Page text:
Euthanasia bill delayed in Portugal’s parliament  

By Alex Schadenberg, Executive Director, Euthanasia Prevention Coalition

The Portugal Resident news reported that Portugal’s euthanasia vote has been delayed. The article by Natasha Donn stated:

The vote on the replacement text on medically assisted death has been postponed yet again at the request of the ruling Socialist party today because they believe the bill needs “thorough analysis to have conditions” to be voted on in its first reading. A source for the leadership of the parliamentary bench has told Lusa that the request for postponement was “because this is a matter in which there can not be the slightest doubt” – taking into account the two vetoes by President Marcelo in earlier versions of the draft law.

The Associated Press article by Barry Hatton explained that Portugal’s legislature was attempting for a third time to legalize euthanasia in 18 months.

On January 29, 2021, Portugal’s parliament passed its first euthanasia bill. On February 19, President Marcelo Rebelo de Sousa did not sign the bill into law but referred the bill to Portugal’s Constitutional Court for evaluation. President de Sousa stated that he thought the bill was

“excessively imprecise,” potentially creating a situation of “legal uncertainty.”

On March 15, the Portuguese American Journal reported that the Constitutional court rejected the bill and stated

“the law is imprecise in identifying the circumstances under which those procedures can occur.” The court stated the law must be “clear, precise, clearly envisioned and controllable.” The law lacks the “indispensable rigor.” 

On November 30, 2021, President de Sousa vetoed the second euthanasia bill because of contradictions in the language of the bill. The Associated Press reported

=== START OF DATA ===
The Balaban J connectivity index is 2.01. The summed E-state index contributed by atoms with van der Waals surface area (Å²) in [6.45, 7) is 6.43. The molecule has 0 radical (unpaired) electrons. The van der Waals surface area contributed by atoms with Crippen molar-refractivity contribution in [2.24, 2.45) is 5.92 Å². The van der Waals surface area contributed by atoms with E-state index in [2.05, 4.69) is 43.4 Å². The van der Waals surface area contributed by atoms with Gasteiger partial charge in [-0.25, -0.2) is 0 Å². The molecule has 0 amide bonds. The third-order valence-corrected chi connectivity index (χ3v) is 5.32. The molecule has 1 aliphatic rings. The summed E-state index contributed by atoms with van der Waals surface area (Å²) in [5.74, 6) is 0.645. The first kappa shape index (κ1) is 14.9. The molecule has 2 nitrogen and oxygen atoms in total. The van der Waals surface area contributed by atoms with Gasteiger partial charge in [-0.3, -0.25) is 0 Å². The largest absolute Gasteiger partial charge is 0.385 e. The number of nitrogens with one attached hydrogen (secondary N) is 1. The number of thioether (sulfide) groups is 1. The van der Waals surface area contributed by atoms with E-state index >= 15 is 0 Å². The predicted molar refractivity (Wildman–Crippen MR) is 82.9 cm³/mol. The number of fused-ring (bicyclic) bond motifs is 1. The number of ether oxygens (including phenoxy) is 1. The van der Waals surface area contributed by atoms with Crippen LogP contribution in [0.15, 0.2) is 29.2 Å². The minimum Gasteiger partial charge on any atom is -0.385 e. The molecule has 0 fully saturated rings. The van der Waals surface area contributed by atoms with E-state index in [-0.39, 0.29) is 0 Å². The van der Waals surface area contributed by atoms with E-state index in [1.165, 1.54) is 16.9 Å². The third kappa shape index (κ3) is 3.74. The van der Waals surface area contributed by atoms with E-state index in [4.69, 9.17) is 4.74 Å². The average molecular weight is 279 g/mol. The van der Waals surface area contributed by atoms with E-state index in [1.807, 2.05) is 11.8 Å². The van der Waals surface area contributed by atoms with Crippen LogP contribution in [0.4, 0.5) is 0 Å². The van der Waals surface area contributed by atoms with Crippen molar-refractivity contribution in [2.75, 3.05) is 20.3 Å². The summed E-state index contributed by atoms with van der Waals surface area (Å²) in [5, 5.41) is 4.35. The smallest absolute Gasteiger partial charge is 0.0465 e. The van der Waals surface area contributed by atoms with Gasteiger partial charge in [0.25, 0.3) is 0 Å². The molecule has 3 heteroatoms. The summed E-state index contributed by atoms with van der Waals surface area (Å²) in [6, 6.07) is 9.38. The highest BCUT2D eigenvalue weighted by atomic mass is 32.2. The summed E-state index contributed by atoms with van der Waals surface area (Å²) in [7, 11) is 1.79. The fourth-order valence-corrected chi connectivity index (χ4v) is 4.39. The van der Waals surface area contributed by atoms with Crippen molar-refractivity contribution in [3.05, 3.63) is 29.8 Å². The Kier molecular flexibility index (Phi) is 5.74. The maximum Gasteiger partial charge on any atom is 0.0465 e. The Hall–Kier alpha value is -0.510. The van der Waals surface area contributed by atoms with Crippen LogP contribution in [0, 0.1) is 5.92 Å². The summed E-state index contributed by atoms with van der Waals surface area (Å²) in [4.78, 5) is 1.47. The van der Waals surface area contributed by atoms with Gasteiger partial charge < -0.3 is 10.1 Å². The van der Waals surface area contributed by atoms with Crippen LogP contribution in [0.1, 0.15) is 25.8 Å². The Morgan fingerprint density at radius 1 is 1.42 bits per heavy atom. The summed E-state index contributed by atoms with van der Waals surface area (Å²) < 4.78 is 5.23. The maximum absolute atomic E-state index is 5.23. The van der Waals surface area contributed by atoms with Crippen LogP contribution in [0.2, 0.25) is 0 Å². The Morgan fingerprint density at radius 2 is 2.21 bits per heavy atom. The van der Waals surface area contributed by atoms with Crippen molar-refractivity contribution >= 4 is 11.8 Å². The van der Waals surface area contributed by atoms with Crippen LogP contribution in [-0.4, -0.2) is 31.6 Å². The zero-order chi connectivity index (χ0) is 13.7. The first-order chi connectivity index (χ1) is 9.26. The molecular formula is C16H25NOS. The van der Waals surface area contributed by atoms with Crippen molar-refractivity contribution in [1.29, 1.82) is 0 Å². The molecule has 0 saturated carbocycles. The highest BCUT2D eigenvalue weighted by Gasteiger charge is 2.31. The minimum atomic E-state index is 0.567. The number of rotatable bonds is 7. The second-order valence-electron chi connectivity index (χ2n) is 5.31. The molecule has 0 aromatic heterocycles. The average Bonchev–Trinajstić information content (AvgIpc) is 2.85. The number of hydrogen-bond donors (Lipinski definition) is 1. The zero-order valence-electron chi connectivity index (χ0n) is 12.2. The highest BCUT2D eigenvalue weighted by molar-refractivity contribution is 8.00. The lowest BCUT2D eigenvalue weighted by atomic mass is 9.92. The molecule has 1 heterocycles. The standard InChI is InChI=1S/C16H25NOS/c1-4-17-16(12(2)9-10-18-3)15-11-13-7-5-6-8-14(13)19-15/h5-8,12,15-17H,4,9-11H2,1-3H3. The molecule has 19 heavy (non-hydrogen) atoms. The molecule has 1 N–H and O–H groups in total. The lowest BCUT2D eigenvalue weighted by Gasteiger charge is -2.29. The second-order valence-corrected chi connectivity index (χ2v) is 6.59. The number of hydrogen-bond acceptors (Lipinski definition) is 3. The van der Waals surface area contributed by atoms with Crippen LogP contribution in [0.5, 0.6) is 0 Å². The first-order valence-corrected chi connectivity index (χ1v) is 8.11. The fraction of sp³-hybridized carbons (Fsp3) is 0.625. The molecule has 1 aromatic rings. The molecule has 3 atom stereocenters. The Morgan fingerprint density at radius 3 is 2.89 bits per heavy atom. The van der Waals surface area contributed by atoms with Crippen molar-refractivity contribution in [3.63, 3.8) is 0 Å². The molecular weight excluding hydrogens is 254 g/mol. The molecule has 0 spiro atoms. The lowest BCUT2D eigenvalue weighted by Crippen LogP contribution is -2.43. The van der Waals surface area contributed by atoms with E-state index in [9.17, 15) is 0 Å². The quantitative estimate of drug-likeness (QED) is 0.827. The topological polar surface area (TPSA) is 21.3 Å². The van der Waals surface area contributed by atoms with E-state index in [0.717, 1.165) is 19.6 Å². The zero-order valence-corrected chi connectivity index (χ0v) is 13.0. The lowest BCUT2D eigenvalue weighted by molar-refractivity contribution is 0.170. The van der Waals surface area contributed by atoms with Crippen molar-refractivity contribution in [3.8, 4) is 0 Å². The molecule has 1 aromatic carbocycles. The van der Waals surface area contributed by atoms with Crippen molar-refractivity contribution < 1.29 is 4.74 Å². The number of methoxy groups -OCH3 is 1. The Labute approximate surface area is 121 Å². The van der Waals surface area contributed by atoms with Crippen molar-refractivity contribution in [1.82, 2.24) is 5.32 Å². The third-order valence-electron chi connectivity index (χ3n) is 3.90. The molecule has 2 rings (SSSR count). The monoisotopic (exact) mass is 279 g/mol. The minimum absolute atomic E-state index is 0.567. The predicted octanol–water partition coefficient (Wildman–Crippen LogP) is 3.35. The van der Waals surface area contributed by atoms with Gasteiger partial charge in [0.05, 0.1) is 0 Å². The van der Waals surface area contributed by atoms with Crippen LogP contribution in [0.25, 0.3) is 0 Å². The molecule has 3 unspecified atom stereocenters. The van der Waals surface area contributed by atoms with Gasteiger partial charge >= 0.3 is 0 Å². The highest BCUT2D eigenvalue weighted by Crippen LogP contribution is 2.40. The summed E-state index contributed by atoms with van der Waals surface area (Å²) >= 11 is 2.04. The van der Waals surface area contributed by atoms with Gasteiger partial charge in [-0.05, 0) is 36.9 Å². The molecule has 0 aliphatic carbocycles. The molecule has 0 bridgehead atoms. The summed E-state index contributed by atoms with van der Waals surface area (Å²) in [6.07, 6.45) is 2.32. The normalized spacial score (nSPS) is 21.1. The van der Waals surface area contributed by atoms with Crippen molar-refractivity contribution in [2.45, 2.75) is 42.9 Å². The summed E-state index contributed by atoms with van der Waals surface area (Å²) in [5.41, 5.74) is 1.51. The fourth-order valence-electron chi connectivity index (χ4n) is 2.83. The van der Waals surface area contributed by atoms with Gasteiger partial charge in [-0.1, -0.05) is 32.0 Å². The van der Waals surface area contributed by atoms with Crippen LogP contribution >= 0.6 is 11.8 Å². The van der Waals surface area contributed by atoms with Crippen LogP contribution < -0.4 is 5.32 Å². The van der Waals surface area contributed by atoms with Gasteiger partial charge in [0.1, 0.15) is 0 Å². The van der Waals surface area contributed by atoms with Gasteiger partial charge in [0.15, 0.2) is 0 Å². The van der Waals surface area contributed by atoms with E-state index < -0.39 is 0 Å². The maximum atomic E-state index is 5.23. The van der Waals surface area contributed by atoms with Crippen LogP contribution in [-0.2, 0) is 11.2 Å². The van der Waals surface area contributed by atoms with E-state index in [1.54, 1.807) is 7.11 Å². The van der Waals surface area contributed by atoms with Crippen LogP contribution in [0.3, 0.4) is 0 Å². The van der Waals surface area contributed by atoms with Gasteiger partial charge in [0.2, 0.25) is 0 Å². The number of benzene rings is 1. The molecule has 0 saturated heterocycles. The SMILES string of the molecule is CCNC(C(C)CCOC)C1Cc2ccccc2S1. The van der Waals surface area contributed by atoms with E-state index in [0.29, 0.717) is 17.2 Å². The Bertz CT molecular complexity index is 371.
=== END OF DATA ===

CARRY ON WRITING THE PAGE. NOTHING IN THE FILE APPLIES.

This time, the president is returning the reworded law to the national assembly, according to a statement posted on the Portuguese presidency’s website late on Monday, arguing that further clarification is needed in “what appear to be contradictions” regarding the causes that justify resorting to death with medical assistance.

Whereas the original bill required “fatal disease” as a pre-requisite, the president’s argument followed, the renewed version mentions “incurable” or “serious” disease in some of its formulation. No longer considering that patients need to be terminally ill means, in De Sousa’s opinion, “a considerable change of weighing the values ​​of life and free self-determination in the context of Portuguese society.”

The Associated Press reported that the new bills do not fulfill President De Sousa’s concerns. According to Barry Hatton:

But none of the four new bills addresses Rebelo de Sousa’s specific concerns. Instead, they attempt to simplify circumstances where euthanasia and physician-assisted suicide are justified by referring to “a situation of intolerable suffering, with a definitive injury of extreme seriousness or a serious and incurable disease.” 

That omission is unlikely to please the president.

I hope that either President De Sousa or the Constitutional Court will once again reject the euthanasia legislation. Sadly, the previous election resulted in the election of a stronger contingent of pro-euthanasia legislators.

Editor’s note. This appeared at Mr. Schadenberg’s blog and is reposted with permission.